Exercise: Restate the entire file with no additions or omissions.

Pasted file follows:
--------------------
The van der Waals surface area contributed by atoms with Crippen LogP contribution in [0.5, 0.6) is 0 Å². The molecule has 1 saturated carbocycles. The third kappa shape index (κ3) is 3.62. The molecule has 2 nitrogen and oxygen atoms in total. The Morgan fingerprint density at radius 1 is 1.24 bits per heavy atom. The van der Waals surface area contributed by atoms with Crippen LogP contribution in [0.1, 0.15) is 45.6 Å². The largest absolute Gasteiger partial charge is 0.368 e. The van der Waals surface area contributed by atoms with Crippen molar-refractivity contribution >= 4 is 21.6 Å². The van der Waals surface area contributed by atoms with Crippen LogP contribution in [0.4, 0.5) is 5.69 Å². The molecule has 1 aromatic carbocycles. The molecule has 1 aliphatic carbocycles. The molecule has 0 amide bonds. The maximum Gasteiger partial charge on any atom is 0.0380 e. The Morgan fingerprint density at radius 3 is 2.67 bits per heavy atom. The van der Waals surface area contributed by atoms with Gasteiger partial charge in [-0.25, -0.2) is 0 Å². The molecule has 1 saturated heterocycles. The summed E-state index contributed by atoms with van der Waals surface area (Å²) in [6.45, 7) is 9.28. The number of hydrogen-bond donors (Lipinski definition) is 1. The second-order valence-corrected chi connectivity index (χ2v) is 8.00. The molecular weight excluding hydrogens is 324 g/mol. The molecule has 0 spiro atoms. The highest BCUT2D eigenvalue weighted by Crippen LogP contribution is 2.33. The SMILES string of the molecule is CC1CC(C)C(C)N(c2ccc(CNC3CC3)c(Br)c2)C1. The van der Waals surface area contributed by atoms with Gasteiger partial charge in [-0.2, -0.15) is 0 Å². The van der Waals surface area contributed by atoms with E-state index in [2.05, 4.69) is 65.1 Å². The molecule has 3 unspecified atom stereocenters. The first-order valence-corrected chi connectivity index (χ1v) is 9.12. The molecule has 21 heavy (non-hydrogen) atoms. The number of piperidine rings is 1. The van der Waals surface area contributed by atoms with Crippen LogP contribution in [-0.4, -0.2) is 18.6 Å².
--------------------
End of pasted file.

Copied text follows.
The van der Waals surface area contributed by atoms with Crippen LogP contribution in [0.5, 0.6) is 0 Å². The molecule has 1 saturated carbocycles. The third kappa shape index (κ3) is 3.62. The molecule has 2 nitrogen and oxygen atoms in total. The Morgan fingerprint density at radius 1 is 1.24 bits per heavy atom. The van der Waals surface area contributed by atoms with Crippen LogP contribution in [0.1, 0.15) is 45.6 Å². The largest absolute Gasteiger partial charge is 0.368 e. The van der Waals surface area contributed by atoms with Crippen molar-refractivity contribution >= 4 is 21.6 Å². The van der Waals surface area contributed by atoms with Crippen LogP contribution in [0.4, 0.5) is 5.69 Å². The molecule has 1 aromatic carbocycles. The molecule has 1 aliphatic carbocycles. The molecule has 0 amide bonds. The maximum Gasteiger partial charge on any atom is 0.0380 e. The Morgan fingerprint density at radius 3 is 2.67 bits per heavy atom. The van der Waals surface area contributed by atoms with Gasteiger partial charge in [-0.25, -0.2) is 0 Å². The molecule has 1 saturated heterocycles. The summed E-state index contributed by atoms with van der Waals surface area (Å²) in [6.45, 7) is 9.28. The number of hydrogen-bond donors (Lipinski definition) is 1. The second-order valence-corrected chi connectivity index (χ2v) is 8.00. The molecular weight excluding hydrogens is 324 g/mol. The molecule has 0 spiro atoms. The highest BCUT2D eigenvalue weighted by Crippen LogP contribution is 2.33. The SMILES string of the molecule is CC1CC(C)C(C)N(c2ccc(CNC3CC3)c(Br)c2)C1. The van der Waals surface area contributed by atoms with Gasteiger partial charge in [-0.2, -0.15) is 0 Å². The van der Waals surface area contributed by atoms with E-state index in [2.05, 4.69) is 65.1 Å². The molecule has 3 unspecified atom stereocenters. The first-order valence-corrected chi connectivity index (χ1v) is 9.12. The molecule has 21 heavy (non-hydrogen) atoms. The number of piperidine rings is 1. The van der Waals surface area contributed by atoms with Crippen LogP contribution in [-0.4, -0.2) is 18.6 Å².